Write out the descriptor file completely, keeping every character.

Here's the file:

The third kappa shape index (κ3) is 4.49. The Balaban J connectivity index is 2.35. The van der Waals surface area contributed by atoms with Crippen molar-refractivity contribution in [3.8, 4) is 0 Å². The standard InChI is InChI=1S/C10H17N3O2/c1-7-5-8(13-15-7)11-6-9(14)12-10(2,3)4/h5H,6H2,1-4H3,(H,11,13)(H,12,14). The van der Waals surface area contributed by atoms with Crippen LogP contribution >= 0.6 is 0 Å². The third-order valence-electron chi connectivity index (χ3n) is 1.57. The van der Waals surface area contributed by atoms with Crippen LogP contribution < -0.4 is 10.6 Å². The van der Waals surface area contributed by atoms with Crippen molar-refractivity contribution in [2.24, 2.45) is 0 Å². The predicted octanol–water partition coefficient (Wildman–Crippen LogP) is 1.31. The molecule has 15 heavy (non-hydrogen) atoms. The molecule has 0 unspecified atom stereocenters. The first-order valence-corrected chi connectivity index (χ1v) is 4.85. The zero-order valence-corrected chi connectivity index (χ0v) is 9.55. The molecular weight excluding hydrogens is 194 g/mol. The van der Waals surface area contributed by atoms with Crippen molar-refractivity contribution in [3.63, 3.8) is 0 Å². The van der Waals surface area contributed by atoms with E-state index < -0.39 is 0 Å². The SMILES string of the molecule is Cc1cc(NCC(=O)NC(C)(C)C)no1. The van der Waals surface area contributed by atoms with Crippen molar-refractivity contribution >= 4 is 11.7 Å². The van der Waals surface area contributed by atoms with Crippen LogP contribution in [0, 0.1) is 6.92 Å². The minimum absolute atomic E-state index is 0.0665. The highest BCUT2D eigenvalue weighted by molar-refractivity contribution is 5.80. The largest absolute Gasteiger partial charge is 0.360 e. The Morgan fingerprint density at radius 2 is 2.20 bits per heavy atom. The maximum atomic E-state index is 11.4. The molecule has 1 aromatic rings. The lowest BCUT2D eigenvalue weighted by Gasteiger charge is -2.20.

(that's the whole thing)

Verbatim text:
The third kappa shape index (κ3) is 4.49. The Balaban J connectivity index is 2.35. The van der Waals surface area contributed by atoms with Crippen molar-refractivity contribution in [3.8, 4) is 0 Å². The standard InChI is InChI=1S/C10H17N3O2/c1-7-5-8(13-15-7)11-6-9(14)12-10(2,3)4/h5H,6H2,1-4H3,(H,11,13)(H,12,14). The van der Waals surface area contributed by atoms with Crippen LogP contribution >= 0.6 is 0 Å². The third-order valence-electron chi connectivity index (χ3n) is 1.57. The van der Waals surface area contributed by atoms with Crippen LogP contribution < -0.4 is 10.6 Å². The van der Waals surface area contributed by atoms with Crippen molar-refractivity contribution in [2.24, 2.45) is 0 Å². The predicted octanol–water partition coefficient (Wildman–Crippen LogP) is 1.31. The molecule has 15 heavy (non-hydrogen) atoms. The molecule has 0 unspecified atom stereocenters. The first-order valence-corrected chi connectivity index (χ1v) is 4.85. The zero-order valence-corrected chi connectivity index (χ0v) is 9.55. The molecular weight excluding hydrogens is 194 g/mol. The van der Waals surface area contributed by atoms with Crippen molar-refractivity contribution in [3.63, 3.8) is 0 Å². The van der Waals surface area contributed by atoms with E-state index < -0.39 is 0 Å². The SMILES string of the molecule is Cc1cc(NCC(=O)NC(C)(C)C)no1. The van der Waals surface area contributed by atoms with Crippen molar-refractivity contribution >= 4 is 11.7 Å². The van der Waals surface area contributed by atoms with Crippen LogP contribution in [0, 0.1) is 6.92 Å². The minimum absolute atomic E-state index is 0.0665. The highest BCUT2D eigenvalue weighted by molar-refractivity contribution is 5.80. The largest absolute Gasteiger partial charge is 0.360 e. The Morgan fingerprint density at radius 2 is 2.20 bits per heavy atom. The maximum atomic E-state index is 11.4. The molecule has 1 aromatic rings. The lowest BCUT2D eigenvalue weighted by Gasteiger charge is -2.20.